About the Author

Omer Bin Abdul Aziz, CEng, PMP, FS Eng (TUV)

Vice President Digital Transformation (Avanceon Limited)

Following link will take you to an ad by German Train. You don’t need to speak German to understand the ad! This ad gives an accurate summary of the discussion that follows!

It is said that asking “why”, is a sign of curiosity. If you have spent your life or even a few hours with a toddler, you would know ‘why’ I am saying so! You might reminiscence the early you as well asking those questions. In some cases, it could be the same question over, and over again! 

I recently came across an article explaining the theory of Five Whys. It is so interesting and relatable, that I said to myself – why not share it with others! The technique pushes you to drill down and ask yourself why something happened and do it five times – A question for the answer to the previous question.  On the fifth iteration, you would usually reach the root cause. 

Toddlers know little on how to abstract (No! – don’t get any more ideas from the above clip. Let us limit our discussion to toddlers. And please don’t ask me why!). The ability to abstract is developed later in life and is essential for survival and progress. (An ability that is becoming under question by our late-night cravings to explore Wikipedia though!)

Abstraction is part of our fight or flight reaction. When a gazelle looks at a lion running towards him, he doesn’t stop and think – why? By analogy he knows what this situation can lead to. So, he runs and rightly so. Analogical thinking also helps mankind make progress. You don’t have to first develop a proof of underlying physics of electronics components to create new devices. We don’t first develop an understanding of how a compiler was built to develop a program. We abstract ourselves from these things and concentrate on our task at hand instead. 

Reasoning by analogy helps us draw quick conclusions about new events based on the previous knowledge of similar happenings. While analogical thinking is good in many ways, it becomes a hurdle for problem solving or doing innovations.  Imagine your internet connection at work goes through a blackout every day in the morning for half an hour. Chances are that we just draw an analogy that such things can happen for short durations of time. So, no one asks why. May be there is an incorrect network policy in place. May be a component is set to reboot everyday at the given time in the network. We will never find out about it unless someone asks why we get these blackouts. 

One of the reasons why people don’t ask “why” is that they don’t want to sound annoying. Your habit of persistent enquiry can buy you a questionable reputation! People may regard it as a trust deficit – “you never believe what I say” and a nagging boss kind of situation. Someone who does not know things technically – and only pushes his weight around by asking ‘why’ questions. (S/he only gets paid for asking “why”. Why doesn’t S/he solve the problem for a change!)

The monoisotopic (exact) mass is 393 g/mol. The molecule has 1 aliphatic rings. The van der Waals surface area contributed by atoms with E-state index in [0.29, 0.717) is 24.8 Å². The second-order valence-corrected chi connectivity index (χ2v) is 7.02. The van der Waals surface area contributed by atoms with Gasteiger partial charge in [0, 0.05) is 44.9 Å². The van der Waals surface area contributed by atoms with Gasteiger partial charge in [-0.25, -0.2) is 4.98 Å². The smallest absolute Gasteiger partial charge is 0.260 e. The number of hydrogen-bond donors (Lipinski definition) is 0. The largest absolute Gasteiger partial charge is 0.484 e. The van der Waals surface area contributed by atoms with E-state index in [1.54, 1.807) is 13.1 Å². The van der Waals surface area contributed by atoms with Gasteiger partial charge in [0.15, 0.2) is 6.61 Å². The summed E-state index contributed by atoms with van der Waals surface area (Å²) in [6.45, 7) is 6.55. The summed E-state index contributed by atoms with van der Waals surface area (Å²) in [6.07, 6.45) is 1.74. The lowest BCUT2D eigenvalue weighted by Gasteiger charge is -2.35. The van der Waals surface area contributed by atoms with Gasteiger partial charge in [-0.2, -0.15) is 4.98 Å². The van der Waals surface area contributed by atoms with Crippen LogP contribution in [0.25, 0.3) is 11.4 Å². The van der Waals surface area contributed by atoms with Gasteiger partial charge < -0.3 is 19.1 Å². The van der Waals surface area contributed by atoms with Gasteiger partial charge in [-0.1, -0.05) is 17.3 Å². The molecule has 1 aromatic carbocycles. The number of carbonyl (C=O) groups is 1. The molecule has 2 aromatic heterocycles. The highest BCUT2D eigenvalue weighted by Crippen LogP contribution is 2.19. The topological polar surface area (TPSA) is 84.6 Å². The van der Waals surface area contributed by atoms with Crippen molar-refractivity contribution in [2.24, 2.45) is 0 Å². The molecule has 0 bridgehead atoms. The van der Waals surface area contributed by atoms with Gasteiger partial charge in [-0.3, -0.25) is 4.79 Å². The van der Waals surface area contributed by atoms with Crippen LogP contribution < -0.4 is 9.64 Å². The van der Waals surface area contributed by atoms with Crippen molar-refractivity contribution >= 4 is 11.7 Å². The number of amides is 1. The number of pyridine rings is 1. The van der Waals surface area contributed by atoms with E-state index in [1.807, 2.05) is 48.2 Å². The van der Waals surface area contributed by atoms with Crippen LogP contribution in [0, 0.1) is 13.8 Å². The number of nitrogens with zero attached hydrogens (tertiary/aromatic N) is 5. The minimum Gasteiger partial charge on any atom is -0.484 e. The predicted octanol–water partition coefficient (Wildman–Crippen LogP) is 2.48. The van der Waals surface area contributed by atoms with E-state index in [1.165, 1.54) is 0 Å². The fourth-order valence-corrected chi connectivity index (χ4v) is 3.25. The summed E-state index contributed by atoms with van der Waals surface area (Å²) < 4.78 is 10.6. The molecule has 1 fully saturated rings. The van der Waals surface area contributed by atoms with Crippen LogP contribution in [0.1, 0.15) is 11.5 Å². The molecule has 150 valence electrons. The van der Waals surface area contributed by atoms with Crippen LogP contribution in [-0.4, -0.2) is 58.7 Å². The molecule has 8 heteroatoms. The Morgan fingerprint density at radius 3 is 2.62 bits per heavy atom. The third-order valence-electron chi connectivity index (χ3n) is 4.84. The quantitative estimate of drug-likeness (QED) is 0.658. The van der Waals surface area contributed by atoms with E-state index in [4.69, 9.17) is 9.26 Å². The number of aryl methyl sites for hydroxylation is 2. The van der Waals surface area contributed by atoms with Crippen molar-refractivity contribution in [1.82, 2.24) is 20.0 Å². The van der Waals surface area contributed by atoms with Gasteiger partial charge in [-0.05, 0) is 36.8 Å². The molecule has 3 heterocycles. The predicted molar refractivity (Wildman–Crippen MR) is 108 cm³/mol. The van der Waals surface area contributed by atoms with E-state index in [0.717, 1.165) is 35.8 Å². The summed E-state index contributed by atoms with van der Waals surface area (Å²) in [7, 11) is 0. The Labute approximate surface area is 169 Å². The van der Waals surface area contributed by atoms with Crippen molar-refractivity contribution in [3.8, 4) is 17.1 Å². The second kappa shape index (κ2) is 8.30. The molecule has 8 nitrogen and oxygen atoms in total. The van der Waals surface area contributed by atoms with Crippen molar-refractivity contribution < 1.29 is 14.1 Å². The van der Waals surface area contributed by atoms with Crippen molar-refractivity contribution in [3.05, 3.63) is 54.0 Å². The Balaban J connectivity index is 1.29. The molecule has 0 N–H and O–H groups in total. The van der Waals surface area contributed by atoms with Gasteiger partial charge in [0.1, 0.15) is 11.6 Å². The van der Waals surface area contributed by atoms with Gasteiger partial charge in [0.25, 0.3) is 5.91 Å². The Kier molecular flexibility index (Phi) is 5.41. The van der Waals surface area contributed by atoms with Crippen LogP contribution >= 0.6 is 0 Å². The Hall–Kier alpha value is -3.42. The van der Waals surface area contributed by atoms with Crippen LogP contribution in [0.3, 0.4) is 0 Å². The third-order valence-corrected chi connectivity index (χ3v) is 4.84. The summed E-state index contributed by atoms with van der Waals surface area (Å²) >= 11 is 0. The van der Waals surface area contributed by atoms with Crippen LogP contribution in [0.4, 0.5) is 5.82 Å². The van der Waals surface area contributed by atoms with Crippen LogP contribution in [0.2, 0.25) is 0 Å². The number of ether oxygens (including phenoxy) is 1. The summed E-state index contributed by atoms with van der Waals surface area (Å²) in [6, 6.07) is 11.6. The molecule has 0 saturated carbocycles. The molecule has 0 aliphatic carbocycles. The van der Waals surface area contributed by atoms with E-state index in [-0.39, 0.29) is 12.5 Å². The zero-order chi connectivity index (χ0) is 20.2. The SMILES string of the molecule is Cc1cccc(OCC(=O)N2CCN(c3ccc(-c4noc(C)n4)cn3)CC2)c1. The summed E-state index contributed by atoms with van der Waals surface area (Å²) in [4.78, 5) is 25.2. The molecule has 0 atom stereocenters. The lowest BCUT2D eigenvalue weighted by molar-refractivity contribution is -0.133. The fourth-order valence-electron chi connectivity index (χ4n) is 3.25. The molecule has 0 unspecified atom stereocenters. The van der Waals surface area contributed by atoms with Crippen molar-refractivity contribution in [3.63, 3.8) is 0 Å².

I’ve seen many situations in which people responsible for a domain fall short in their troubleshooting efforts by stopping at the first cause of the problem. They seem to like Billy Joel’s song – “Don’t ask me Why”. They do not give enough thought to go deeper in their troubleshooting effort. Doing so may sound simple and logical while reading this text. However, trust me, practical experiences are much different from this.  

Originally developed by Sakichi Toyoda in 19th century, the Five Why technique found widespread application in Toyota Motor Cooperation thanks to Taiichi Ohno. It became a key component of the problem-solving training imparted at Toyota [1]. Asking the question five times, promotes deep thinking and helps drill down to the true cause of the problem at hand. 

The technique was initially used for new product development. It represents first principle thinking (in contrast to reasoning by analogy). It breaks down the idea to its basic proposition that can not be deduced from any other proposition [2]. It is said that without this, innovation would be impossible.  For example,  A very common example cited these days is how Elon Musk brought the concept of electric cars to reality. Reasoning by analogy would lead us to believe that a car driven by batteries would be an inefficient and expensive car. This changes altogether when we reason by first principles. 

You can apply first principle reasoning to everyday life as well. Why can’t you lose weight? Reason by analogy. You may draw the conclusion that weight increases with age as metabolism slows down. Now try reasoning by first principle and see if you can find another reasoning!   

To end this discussion, here is another example of root cause analysis from poetry, and how a simple thing can have large impact. You can never find out unless you ask five whys. Interestingly, the poem was written in the seventeenth century!  

For want of a nail the shoe is lost;

For want of a shoe the horse is lost;

For want of a horse the rider is lost;

For want of a rider the battle is lost;

For want of a battle the kingdom is lost;

And all for the want of a horseshoe nail

–         George Herbert

[1]: Ohno, Taiichi – Toyota production system: beyond largescale production

[2]: https://en.wikipedia.org/wiki/First_principle

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